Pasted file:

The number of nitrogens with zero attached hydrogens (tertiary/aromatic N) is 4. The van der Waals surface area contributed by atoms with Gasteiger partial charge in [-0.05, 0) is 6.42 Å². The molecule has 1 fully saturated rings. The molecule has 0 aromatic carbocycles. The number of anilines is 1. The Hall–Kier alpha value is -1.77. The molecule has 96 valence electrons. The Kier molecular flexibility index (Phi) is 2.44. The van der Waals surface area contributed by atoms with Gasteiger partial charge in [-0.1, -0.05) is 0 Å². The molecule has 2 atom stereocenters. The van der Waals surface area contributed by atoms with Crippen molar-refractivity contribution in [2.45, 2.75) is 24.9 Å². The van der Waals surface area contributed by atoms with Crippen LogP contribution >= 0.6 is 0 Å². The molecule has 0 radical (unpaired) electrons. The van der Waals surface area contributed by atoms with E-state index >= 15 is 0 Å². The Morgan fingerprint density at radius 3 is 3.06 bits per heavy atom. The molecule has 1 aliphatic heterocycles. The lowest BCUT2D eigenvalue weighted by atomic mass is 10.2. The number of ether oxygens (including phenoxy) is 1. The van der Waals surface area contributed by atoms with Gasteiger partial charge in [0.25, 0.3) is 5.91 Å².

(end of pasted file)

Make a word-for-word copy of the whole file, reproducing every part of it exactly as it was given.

The number of nitrogens with zero attached hydrogens (tertiary/aromatic N) is 4. The van der Waals surface area contributed by atoms with Gasteiger partial charge in [-0.05, 0) is 6.42 Å². The molecule has 1 fully saturated rings. The molecule has 0 aromatic carbocycles. The number of anilines is 1. The Hall–Kier alpha value is -1.77. The molecule has 96 valence electrons. The Kier molecular flexibility index (Phi) is 2.44. The van der Waals surface area contributed by atoms with Gasteiger partial charge in [-0.1, -0.05) is 0 Å². The molecule has 2 atom stereocenters. The van der Waals surface area contributed by atoms with Crippen molar-refractivity contribution in [2.45, 2.75) is 24.9 Å². The van der Waals surface area contributed by atoms with Crippen LogP contribution >= 0.6 is 0 Å². The molecule has 0 radical (unpaired) electrons. The van der Waals surface area contributed by atoms with E-state index >= 15 is 0 Å². The Morgan fingerprint density at radius 3 is 3.06 bits per heavy atom. The molecule has 1 aliphatic heterocycles. The lowest BCUT2D eigenvalue weighted by atomic mass is 10.2. The number of ether oxygens (including phenoxy) is 1. The van der Waals surface area contributed by atoms with Gasteiger partial charge in [0.25, 0.3) is 5.91 Å².